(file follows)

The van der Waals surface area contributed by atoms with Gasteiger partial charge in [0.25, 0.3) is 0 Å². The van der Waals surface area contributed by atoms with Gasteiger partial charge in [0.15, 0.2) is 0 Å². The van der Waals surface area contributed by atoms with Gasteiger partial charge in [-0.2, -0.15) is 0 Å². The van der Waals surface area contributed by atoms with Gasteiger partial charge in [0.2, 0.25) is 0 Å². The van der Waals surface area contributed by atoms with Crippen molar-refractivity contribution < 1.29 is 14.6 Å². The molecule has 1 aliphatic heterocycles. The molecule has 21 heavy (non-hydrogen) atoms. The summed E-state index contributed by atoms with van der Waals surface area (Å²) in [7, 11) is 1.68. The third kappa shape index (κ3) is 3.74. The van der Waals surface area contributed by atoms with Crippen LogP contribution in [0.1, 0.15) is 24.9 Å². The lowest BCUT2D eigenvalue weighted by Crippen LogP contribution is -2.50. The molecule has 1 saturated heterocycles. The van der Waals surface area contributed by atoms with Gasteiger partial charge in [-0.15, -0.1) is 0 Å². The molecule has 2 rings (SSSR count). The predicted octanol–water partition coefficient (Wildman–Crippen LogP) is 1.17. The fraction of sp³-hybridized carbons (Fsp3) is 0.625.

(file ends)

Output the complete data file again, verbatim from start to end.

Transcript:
The van der Waals surface area contributed by atoms with Gasteiger partial charge in [0.25, 0.3) is 0 Å². The van der Waals surface area contributed by atoms with Gasteiger partial charge in [0.15, 0.2) is 0 Å². The van der Waals surface area contributed by atoms with Gasteiger partial charge in [-0.2, -0.15) is 0 Å². The van der Waals surface area contributed by atoms with Gasteiger partial charge in [0.2, 0.25) is 0 Å². The van der Waals surface area contributed by atoms with Crippen molar-refractivity contribution < 1.29 is 14.6 Å². The molecule has 1 aliphatic heterocycles. The molecule has 21 heavy (non-hydrogen) atoms. The summed E-state index contributed by atoms with van der Waals surface area (Å²) in [7, 11) is 1.68. The third kappa shape index (κ3) is 3.74. The van der Waals surface area contributed by atoms with Crippen LogP contribution in [0.1, 0.15) is 24.9 Å². The lowest BCUT2D eigenvalue weighted by Crippen LogP contribution is -2.50. The molecule has 1 saturated heterocycles. The van der Waals surface area contributed by atoms with Gasteiger partial charge in [-0.15, -0.1) is 0 Å². The molecule has 2 rings (SSSR count). The predicted octanol–water partition coefficient (Wildman–Crippen LogP) is 1.17. The fraction of sp³-hybridized carbons (Fsp3) is 0.625.